These routes and trails encompass some of the regions finest beauty spots – each with a traditional pub to warm you up at the end
Forget hiding indoors this winter – some of the most picturesque places in the region are even better now the temperature has dropped.
Different light, frost covering the trees and a fresh chill in the air give a whole new perspective to some of Greater Manchester’s beauty spots.
From breathtaking treks to secluded trails and routes, there are plenty of places to stretch your legs this season.
And many of them include a country pub to help warm you up after a winter adventure.
So grab your big coat and your hat and scarf and get out and about in some of the most beautiful corners of Greater Manchester with our guide.
Chadkirk Chapel and Estate, Stockport
This picturesque country park is set in a valley below Romiley, located on the River Goyt near Marple.
The leisurely walk around the estate includes a 60 acre farm, an old orchard, woodland and a 16th century chapel with an audio visual presentation on the history of the site.
The chapel is a hidden gem in Stockport, dating back to the 16th century, and the walkways around the estate are well maintained and well -signposted, with information boards explaining the history of the site.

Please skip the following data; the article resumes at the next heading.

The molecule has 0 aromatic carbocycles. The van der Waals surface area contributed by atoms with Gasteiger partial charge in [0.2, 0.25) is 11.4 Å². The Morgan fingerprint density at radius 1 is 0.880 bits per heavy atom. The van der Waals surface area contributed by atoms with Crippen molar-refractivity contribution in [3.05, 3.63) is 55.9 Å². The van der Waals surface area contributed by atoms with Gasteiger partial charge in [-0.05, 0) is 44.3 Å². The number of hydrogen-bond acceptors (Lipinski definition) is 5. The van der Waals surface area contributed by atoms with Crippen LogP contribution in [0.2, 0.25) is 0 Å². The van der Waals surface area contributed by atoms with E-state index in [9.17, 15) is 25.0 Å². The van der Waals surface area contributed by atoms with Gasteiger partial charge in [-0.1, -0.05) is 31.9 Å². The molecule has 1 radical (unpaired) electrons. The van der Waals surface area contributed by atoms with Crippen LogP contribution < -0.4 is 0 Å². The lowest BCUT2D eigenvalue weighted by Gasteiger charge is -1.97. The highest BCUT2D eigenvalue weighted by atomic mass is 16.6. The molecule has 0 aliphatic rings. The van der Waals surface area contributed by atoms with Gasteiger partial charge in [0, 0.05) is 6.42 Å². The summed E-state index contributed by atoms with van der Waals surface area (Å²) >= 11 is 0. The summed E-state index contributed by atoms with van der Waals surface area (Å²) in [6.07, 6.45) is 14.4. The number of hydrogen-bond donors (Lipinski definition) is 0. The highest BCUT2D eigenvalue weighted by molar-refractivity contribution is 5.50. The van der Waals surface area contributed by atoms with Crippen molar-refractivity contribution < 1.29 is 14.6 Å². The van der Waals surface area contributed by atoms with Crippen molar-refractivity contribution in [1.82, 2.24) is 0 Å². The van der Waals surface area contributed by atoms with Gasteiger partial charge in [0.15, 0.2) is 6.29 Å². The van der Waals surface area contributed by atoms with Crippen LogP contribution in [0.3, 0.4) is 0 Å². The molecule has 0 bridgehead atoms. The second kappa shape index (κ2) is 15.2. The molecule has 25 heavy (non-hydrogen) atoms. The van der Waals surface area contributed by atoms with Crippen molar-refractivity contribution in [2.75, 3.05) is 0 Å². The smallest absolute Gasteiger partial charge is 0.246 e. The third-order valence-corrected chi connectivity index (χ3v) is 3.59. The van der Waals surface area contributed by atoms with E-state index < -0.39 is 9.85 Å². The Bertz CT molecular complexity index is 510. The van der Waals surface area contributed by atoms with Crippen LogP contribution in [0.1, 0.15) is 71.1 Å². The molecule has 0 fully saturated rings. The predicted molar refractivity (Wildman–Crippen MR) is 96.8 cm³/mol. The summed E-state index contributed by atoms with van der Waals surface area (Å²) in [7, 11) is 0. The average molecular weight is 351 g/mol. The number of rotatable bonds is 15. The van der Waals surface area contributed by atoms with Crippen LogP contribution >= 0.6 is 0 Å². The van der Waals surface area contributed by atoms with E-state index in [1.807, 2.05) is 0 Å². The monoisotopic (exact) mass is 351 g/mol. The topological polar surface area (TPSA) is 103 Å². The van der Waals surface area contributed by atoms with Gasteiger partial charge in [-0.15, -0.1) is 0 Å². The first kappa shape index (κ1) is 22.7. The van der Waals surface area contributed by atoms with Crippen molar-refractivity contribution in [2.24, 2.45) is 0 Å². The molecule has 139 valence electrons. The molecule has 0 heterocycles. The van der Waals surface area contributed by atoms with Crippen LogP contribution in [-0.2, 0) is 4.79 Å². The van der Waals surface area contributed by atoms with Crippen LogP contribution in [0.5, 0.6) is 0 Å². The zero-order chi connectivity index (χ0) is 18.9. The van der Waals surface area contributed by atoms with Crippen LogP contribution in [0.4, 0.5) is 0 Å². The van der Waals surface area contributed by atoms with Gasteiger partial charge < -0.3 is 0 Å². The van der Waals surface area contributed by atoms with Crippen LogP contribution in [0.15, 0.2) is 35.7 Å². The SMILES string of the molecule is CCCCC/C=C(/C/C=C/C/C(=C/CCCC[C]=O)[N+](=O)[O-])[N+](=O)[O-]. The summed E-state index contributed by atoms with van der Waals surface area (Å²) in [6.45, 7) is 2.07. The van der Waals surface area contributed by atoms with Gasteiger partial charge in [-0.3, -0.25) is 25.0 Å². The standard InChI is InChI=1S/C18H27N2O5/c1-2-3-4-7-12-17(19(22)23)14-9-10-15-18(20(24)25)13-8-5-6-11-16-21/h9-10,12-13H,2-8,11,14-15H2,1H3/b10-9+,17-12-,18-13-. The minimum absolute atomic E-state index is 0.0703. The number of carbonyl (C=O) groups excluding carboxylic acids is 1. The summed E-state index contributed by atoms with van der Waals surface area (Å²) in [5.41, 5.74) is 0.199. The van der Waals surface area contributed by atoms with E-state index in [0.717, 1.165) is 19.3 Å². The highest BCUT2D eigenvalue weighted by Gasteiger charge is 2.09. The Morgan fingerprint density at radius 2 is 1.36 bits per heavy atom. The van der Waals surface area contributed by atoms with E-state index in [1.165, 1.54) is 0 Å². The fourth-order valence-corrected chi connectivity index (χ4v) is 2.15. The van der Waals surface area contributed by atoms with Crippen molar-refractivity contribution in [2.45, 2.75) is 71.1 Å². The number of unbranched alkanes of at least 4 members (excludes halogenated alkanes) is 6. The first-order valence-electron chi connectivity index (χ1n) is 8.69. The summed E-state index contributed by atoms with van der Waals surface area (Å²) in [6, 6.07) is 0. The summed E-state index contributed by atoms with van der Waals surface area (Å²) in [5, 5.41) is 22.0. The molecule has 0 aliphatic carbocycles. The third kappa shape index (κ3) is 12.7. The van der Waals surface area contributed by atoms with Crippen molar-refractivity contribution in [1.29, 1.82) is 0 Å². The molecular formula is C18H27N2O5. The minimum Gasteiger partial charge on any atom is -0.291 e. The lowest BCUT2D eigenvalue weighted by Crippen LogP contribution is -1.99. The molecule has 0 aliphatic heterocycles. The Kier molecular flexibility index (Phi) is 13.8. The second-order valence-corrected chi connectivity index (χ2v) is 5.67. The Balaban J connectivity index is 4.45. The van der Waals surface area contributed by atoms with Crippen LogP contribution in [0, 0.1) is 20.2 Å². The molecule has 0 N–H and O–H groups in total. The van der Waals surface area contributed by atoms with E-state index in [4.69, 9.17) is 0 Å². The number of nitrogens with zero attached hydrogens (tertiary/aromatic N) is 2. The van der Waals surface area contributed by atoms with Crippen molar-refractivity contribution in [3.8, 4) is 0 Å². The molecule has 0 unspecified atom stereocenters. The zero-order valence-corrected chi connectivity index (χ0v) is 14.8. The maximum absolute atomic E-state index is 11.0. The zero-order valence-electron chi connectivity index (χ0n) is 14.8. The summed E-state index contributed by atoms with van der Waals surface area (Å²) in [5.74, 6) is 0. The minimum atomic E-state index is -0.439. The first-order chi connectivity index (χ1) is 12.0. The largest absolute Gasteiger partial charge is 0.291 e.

Start at the Marple Hall ruins and the marked pathway follows the stream, leading around a field and a small wooded area with plenty of wildlife and wild flowers.
The Etherow Goyt Valley Way runs through the park, and if you fancy a pint after exploring the chapel and estate, there’s a good number of watering holes along the adjacent B6104.
The closest is the Spread Eagle, an 18th century pub with with nooks and crannies at every turn, cosy corners, comfy seating and roaring fires.
Their cask conditioned ales on tap are famous for being among the best in the area.
Situated in the picturesque Peak District National Park, Macclesfield Forest has a number of walking trails winding through its towering pines.
Routes range in difficulty from a gentle 1km (0.6 miles) green route through the nature reserve next to Trentabank Reservoir, to a more challenging 9km (5.6 miles) red route, taking you deeper into the forest on steeper path, rewarding you with beautiful views over the Cat and Fiddle Moors and the Cheshire Plains.
Once you’ve explored the woodland and looked out for its resident herd of red deer, make your way past Ridgegate Reservoir to the Leather’s Smithy, a cosy 18th century pub serving real ales, locally-distilled Forest Gin made from botanicals foraged nearby, and comforting pub grub.
You can download a walking map from the Peak District website.
continue reading and check out a lot more winter walks at https://www.manchestereveningnews.co.uk/whats-on/whats-on-news/best-winter-walks-cosy-pub-17325637 https://www.manchestereveningnews.co.uk/